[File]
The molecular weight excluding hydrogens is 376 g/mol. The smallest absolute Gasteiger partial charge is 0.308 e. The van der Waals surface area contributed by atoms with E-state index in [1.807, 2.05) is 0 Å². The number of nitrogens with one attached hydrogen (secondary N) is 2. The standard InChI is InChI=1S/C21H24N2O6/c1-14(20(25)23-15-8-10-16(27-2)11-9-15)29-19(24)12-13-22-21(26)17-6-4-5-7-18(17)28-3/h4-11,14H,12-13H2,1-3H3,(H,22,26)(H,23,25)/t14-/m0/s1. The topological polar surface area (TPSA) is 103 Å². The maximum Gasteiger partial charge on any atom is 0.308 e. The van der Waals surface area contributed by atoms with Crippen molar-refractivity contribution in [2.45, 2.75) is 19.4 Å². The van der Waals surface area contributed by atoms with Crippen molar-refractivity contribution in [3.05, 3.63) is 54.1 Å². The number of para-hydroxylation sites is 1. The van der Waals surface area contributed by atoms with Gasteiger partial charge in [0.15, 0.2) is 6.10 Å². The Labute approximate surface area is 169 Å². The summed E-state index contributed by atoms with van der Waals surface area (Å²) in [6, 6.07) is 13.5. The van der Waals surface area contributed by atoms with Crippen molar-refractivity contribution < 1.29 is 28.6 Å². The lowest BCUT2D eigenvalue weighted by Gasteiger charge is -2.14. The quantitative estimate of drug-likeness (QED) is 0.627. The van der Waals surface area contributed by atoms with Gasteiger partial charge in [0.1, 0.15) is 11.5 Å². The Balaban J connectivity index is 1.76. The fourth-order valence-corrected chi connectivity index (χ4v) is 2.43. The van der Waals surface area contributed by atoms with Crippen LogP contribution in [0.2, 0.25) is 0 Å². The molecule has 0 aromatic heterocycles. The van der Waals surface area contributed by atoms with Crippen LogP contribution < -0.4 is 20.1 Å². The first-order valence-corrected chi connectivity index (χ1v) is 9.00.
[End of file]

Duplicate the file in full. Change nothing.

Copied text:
The molecular weight excluding hydrogens is 376 g/mol. The smallest absolute Gasteiger partial charge is 0.308 e. The van der Waals surface area contributed by atoms with E-state index in [1.807, 2.05) is 0 Å². The number of nitrogens with one attached hydrogen (secondary N) is 2. The standard InChI is InChI=1S/C21H24N2O6/c1-14(20(25)23-15-8-10-16(27-2)11-9-15)29-19(24)12-13-22-21(26)17-6-4-5-7-18(17)28-3/h4-11,14H,12-13H2,1-3H3,(H,22,26)(H,23,25)/t14-/m0/s1. The topological polar surface area (TPSA) is 103 Å². The maximum Gasteiger partial charge on any atom is 0.308 e. The van der Waals surface area contributed by atoms with Crippen molar-refractivity contribution in [2.45, 2.75) is 19.4 Å². The van der Waals surface area contributed by atoms with Crippen molar-refractivity contribution in [3.05, 3.63) is 54.1 Å². The number of para-hydroxylation sites is 1. The van der Waals surface area contributed by atoms with Gasteiger partial charge in [0.15, 0.2) is 6.10 Å². The Labute approximate surface area is 169 Å². The summed E-state index contributed by atoms with van der Waals surface area (Å²) in [6, 6.07) is 13.5. The van der Waals surface area contributed by atoms with Crippen molar-refractivity contribution < 1.29 is 28.6 Å². The lowest BCUT2D eigenvalue weighted by Gasteiger charge is -2.14. The quantitative estimate of drug-likeness (QED) is 0.627. The van der Waals surface area contributed by atoms with Gasteiger partial charge in [0.1, 0.15) is 11.5 Å². The Balaban J connectivity index is 1.76. The fourth-order valence-corrected chi connectivity index (χ4v) is 2.43. The van der Waals surface area contributed by atoms with Crippen LogP contribution in [0.2, 0.25) is 0 Å². The molecule has 0 aromatic heterocycles. The van der Waals surface area contributed by atoms with Crippen LogP contribution < -0.4 is 20.1 Å². The first-order valence-corrected chi connectivity index (χ1v) is 9.00.